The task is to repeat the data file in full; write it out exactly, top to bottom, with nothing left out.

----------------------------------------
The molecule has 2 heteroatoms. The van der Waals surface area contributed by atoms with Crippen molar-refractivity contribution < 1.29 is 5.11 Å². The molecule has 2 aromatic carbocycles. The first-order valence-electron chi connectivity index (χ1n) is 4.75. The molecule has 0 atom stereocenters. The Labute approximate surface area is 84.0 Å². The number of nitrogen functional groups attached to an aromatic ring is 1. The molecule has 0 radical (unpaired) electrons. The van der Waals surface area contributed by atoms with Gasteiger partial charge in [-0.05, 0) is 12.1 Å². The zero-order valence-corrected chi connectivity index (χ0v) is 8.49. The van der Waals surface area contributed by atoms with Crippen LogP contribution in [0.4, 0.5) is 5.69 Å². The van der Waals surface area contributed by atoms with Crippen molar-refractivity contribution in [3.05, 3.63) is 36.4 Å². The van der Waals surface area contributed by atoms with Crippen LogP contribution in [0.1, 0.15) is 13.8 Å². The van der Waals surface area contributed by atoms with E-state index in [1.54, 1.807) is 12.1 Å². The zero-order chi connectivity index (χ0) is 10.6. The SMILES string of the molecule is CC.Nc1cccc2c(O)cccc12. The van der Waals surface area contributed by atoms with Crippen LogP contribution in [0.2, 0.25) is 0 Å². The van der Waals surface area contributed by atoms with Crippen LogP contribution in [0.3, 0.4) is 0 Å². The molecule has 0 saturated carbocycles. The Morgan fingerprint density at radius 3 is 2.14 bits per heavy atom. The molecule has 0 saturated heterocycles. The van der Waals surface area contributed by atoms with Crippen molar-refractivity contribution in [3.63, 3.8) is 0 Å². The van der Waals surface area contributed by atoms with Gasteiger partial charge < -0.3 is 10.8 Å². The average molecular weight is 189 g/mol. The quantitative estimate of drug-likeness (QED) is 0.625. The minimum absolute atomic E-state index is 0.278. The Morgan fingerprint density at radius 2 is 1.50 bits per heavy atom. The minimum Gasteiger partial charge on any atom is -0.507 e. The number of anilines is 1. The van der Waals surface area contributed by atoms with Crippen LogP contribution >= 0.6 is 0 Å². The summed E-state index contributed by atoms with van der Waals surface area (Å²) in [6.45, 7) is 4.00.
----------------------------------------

The molecule has 2 heteroatoms. The van der Waals surface area contributed by atoms with Crippen molar-refractivity contribution < 1.29 is 5.11 Å². The molecule has 2 aromatic carbocycles. The first-order valence-electron chi connectivity index (χ1n) is 4.75. The molecule has 0 atom stereocenters. The Labute approximate surface area is 84.0 Å². The number of nitrogen functional groups attached to an aromatic ring is 1. The molecule has 0 radical (unpaired) electrons. The van der Waals surface area contributed by atoms with Gasteiger partial charge in [-0.05, 0) is 12.1 Å². The zero-order valence-corrected chi connectivity index (χ0v) is 8.49. The van der Waals surface area contributed by atoms with Crippen LogP contribution in [0.4, 0.5) is 5.69 Å². The van der Waals surface area contributed by atoms with Crippen molar-refractivity contribution in [3.05, 3.63) is 36.4 Å². The van der Waals surface area contributed by atoms with Crippen LogP contribution in [0.1, 0.15) is 13.8 Å². The van der Waals surface area contributed by atoms with E-state index in [1.54, 1.807) is 12.1 Å². The zero-order chi connectivity index (χ0) is 10.6. The SMILES string of the molecule is CC.Nc1cccc2c(O)cccc12. The van der Waals surface area contributed by atoms with Crippen LogP contribution in [0.2, 0.25) is 0 Å². The van der Waals surface area contributed by atoms with Crippen LogP contribution in [0.3, 0.4) is 0 Å². The molecule has 0 saturated carbocycles. The Morgan fingerprint density at radius 3 is 2.14 bits per heavy atom. The molecule has 0 saturated heterocycles. The van der Waals surface area contributed by atoms with Crippen molar-refractivity contribution in [3.63, 3.8) is 0 Å². The van der Waals surface area contributed by atoms with Gasteiger partial charge < -0.3 is 10.8 Å². The average molecular weight is 189 g/mol. The quantitative estimate of drug-likeness (QED) is 0.625. The minimum absolute atomic E-state index is 0.278. The Morgan fingerprint density at radius 2 is 1.50 bits per heavy atom. The minimum Gasteiger partial charge on any atom is -0.507 e. The number of anilines is 1. The van der Waals surface area contributed by atoms with Crippen LogP contribution >= 0.6 is 0 Å². The summed E-state index contributed by atoms with van der Waals surface area (Å²) in [6.45, 7) is 4.00.